Our end goal is to someday offset expenses with passive income.
However, inflation can easily eat away at invested income.
Therefore, dividend growth is necessary to add income without additional capital.
Tracking ones dividend income and the increase in passive is a common endeavor among the investing world; it is an easy way to see progress towards ones goals and provide tangible rewards that don’t require selling your stock. We meticulously track our income payments month over month, calculate the ratio of our income to expenses, and await the day when dividend income provides enough cash flow to match those expenses. Small investments are made each month, each with the goal of providing more income over the next twelve months and beyond. However, no matter the progress that is made in increasing passive income from dividends and other sources, and unless one’s savings rate is well over 50%, it will be difficult to offset expenses with only the raw dividends from an invest.
Expenses and the Capital to Cover Them
For starting principles as to why dividend growth is essential, it is first not enough to merely view the cost of something as merely the sticker price you paid to acquire the good or service. To begin, you must a look at each purchase you make in terms of the amount of capital it would take to generate enough income to cover that purchase. For example, that $10 lunch at work today would have taken $250 worth of an asset that yields 4%. Since most assets only pay you in quarterly installments, that lunch actually took $1,000 in capital at a 4% yield to cover the cost. Framing your expenses in this manner allows you to see the amount of capital you will need to accumulate in order to ultimately offset your expenses.
Second, and most central to the importance of dividend growth, is the specter of ever increasing costs as one progresses through life. It is common to see financial writers bemoaning the evils of lifestyle creep, or when one matches increasing incomes with ever greater expenses. People see their annual incomes increase with each passing year as their careers progress, and they purchase material comfort consummate with the greater cash flow. However, and more specifically to the industrious types that frequent this website, one can watch their expenses slowly creep up over time without making large purchases that saddle them with new fixed costs. Inflation, which eats away at investment returns, will also slowly but surely offset your savings efforts. In fact, it is not unreasonable to assume that one’s expenses can easily expand by an average of $10 monthly, and thus be saddled with $120 in extra expenses each month in one year’s time. First off, if you rent, a small 2-3% increase in rent can account for $30-$50 in extra expenses each month from the previous year. Next, an increase in your cable bill can easily add $10 in monthly expenses. Food prices can go up 3%, and the $200 you spend weekly for a family of five is suddenly $206 a week. Before one realizes it, one year from now your monthly expenses have gone up by $100 or more without any noticeable increase in your standard of living. Suddenly, you now have to invest $30,000 extra just to break even with cash flow on those expense increases.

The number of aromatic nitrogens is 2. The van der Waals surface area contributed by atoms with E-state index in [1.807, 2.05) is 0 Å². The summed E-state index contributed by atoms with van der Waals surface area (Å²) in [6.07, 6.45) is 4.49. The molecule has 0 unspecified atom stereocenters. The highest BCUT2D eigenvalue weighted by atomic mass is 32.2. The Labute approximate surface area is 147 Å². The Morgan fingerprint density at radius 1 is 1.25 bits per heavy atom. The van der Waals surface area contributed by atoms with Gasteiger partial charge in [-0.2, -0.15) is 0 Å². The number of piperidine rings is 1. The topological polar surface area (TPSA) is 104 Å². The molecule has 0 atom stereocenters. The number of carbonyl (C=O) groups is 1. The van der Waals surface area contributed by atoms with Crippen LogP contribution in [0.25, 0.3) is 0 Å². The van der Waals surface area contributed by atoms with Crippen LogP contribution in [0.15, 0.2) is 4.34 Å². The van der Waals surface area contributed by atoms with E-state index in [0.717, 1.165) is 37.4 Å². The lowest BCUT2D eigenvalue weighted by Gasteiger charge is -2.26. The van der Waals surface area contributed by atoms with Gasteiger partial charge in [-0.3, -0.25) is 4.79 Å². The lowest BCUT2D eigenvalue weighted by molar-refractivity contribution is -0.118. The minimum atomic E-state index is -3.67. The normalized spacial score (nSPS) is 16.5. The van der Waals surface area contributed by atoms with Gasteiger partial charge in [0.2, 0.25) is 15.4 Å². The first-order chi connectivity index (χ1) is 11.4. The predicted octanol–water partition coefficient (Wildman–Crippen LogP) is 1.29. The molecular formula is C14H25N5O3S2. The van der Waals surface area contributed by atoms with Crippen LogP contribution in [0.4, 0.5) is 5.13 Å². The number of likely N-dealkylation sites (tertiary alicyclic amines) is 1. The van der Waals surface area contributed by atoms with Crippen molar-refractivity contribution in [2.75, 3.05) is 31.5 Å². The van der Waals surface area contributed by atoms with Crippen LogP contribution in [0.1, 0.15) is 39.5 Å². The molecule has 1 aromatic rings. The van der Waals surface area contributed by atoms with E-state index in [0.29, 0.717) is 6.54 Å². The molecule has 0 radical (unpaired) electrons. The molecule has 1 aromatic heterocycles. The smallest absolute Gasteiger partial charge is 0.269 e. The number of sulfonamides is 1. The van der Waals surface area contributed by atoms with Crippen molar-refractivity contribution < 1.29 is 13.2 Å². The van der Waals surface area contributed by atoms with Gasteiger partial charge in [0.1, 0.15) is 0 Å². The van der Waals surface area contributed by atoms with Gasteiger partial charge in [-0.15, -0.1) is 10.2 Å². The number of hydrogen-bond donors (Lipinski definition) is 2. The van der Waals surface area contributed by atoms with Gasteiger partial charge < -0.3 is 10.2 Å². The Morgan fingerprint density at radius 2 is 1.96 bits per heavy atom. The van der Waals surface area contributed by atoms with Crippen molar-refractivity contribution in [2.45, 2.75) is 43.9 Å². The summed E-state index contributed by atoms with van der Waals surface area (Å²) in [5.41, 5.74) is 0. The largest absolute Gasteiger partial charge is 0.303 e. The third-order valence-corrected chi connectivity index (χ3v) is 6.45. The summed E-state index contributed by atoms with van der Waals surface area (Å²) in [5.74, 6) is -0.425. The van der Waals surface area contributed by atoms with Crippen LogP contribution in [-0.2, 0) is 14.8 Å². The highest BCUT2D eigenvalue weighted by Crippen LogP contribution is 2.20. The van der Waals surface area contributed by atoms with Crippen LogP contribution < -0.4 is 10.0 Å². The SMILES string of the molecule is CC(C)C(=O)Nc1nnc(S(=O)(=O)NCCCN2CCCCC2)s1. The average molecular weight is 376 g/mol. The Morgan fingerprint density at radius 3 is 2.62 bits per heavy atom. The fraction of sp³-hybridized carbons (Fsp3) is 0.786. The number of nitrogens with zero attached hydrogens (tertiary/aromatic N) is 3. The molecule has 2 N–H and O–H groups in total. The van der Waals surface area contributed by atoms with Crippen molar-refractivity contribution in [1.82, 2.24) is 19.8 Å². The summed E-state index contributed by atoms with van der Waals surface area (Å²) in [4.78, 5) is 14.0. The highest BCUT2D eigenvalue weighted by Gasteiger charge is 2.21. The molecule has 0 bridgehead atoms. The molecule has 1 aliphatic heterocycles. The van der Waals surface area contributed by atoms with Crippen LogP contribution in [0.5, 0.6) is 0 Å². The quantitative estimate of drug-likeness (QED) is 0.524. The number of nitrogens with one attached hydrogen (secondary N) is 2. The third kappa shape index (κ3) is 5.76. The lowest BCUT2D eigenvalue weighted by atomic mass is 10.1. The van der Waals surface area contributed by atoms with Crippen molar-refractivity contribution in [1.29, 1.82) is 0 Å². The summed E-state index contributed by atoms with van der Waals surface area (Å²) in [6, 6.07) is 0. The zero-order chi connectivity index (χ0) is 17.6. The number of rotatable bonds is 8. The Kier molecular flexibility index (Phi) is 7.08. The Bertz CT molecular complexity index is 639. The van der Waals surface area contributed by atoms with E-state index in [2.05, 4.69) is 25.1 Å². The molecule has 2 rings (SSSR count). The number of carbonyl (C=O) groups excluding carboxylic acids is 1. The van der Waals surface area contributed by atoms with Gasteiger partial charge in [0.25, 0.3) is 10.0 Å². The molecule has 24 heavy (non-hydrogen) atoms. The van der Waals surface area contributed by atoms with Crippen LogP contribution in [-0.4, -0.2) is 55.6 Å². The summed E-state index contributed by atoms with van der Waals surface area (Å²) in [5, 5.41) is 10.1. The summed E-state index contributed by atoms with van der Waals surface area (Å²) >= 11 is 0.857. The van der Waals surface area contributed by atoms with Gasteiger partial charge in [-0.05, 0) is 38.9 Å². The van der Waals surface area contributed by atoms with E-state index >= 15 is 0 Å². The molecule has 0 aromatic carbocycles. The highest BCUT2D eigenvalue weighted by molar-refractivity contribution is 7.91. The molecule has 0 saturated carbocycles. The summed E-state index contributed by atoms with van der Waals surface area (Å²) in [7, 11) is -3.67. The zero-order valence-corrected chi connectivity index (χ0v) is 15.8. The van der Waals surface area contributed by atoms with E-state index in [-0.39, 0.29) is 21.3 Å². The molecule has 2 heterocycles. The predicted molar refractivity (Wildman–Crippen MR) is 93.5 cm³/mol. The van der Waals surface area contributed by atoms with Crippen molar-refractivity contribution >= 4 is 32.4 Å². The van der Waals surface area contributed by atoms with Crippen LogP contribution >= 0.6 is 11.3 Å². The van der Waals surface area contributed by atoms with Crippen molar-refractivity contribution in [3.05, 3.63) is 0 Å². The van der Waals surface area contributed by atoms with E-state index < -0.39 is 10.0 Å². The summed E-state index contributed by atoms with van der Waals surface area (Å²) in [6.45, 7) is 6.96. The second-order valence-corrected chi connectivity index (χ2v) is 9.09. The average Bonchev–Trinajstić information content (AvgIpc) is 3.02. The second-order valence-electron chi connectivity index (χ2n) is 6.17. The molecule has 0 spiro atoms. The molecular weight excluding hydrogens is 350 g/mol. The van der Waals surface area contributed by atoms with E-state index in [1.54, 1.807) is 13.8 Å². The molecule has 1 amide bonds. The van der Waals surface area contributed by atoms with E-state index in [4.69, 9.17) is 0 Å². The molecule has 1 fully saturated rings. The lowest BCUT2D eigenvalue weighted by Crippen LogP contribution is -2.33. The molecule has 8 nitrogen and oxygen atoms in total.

The Power of DRIP and Dividend Increases
Therefore, one must find a way to keep growing their passive income without finding additional capital to invest. Fresh capital from your investments can help here. If you automatically DRIP these dividends, you quickly add to your capital base without having to invest more. This in turn will also increase your passive income, and help to send more in dividends your way next quarter without additional effort. In this way, cash flow helps to beget more cash flow. Also, you can choose to synthetically DRIP your dividends by collecting them as cash and redeploying them at months end.